Professor Steve Field CBE FRCP FFPH FRCGP
Chief Inspector of General Practice

Inspection carried out on 23 September 2015

During a routine inspection

Letter from the Chief Inspector of General Practice

We carried out an announced comprehensive inspection at Burnley Wood Medical Centre on 23 September 2015. Overall the practice is rated as good.

Our key findings across all the areas we inspected were as follows:

  • Staff understood and fulfilled their responsibilities to raise concerns, and to report incidents and near misses. Information about safety was recorded, monitored and addressed.
  • Risks to patients were assessed and well managed.
  • Patients’ needs were assessed and care was planned and delivered following best practice guidance. Staff had received training appropriate to their roles.
  • Patients said they were treated with compassion, dignity and respect and they were involved in their care and decisions about their treatment.
  • Information about services and how to complain was available and easy to understand.
  • Patients were complimentary about the overall quality of service.
  • Routine planned and urgent appointments were available the same day. The practice offered telephone consultations also.
  • The practice had good facilities and was well equipped to treat patients and meet their needs.
  • Successful and productive working relationships were established with the health visitor and midwife to the benefit of patients.
  • There was a clear leadership structure and staff felt supported by management. The practice proactively sought feedback from staff and patients, which it acted on.
  • There was good awareness of where the practice needed to improve the services it provided and plans (although not always recorded) were implemented successfully to address these areas.

We saw areas of outstanding practice including:

  • The practice was the driving force in promoting a joint initiative with the local public health department, and local community services including charities and faith groups to establish the Burnley Wood Health Hub. The vision of which was to be a resource to promote and support the best health outcomes for the local community.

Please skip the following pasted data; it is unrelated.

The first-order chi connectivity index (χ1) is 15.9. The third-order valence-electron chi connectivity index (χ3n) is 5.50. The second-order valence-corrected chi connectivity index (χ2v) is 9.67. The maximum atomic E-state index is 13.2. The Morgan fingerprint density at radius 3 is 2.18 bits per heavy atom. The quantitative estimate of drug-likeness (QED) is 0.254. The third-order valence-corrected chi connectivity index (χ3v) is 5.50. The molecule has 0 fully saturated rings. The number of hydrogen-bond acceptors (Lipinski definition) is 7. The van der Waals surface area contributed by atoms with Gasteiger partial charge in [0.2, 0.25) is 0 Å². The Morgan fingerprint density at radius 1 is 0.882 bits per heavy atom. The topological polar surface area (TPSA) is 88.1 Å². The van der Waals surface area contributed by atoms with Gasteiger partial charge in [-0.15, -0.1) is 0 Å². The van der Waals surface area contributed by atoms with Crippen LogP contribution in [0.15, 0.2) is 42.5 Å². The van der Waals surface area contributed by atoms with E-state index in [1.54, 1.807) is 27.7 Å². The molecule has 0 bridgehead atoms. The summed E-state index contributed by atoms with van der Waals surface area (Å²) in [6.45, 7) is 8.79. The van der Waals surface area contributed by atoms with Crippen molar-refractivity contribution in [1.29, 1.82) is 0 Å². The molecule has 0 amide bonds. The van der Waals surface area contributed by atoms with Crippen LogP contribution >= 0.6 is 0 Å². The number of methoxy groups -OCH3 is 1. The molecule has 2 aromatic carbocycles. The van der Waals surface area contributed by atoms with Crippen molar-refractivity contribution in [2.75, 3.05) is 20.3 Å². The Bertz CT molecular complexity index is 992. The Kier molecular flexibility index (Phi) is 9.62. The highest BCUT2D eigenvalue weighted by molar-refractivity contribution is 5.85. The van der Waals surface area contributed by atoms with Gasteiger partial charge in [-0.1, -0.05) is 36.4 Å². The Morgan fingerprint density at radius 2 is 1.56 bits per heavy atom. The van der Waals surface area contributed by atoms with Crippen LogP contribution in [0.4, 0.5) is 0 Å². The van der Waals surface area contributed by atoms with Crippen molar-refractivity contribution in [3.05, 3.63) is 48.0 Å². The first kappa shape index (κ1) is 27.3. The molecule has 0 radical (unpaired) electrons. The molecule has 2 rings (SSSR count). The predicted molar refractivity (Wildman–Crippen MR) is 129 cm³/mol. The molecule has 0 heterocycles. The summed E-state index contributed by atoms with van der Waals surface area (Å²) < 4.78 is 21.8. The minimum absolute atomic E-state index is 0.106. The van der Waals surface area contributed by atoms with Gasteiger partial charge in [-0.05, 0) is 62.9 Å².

However there were areas of practice where the provider needs to make improvements.

Importantly the provider should:

  • Ensure a periodic analysis of complaints and significant events is carried out to identify themes and trends so that appropriate action can be taken if required.
  • Ensure the practice’s vision is recorded and aligned with a business development plan to clarify the purpose and direction of the GP practice and assist the practice team’s understanding of what needs to be done to achieve its aims and objectives.
  • Ensure full practice team meeting are held periodically to provide opportunities for information sharing, reviewing issues and organisational goals and priorities and to facilitate learning and development.
  • Ensure a planned programme of clinical and internal audits is established to enable the practice to monitor quality consistently and to make improvements as required quickly.

Professor Steve Field (CBE FRCP FFPH FRCGP) 

Chief Inspector of General Practice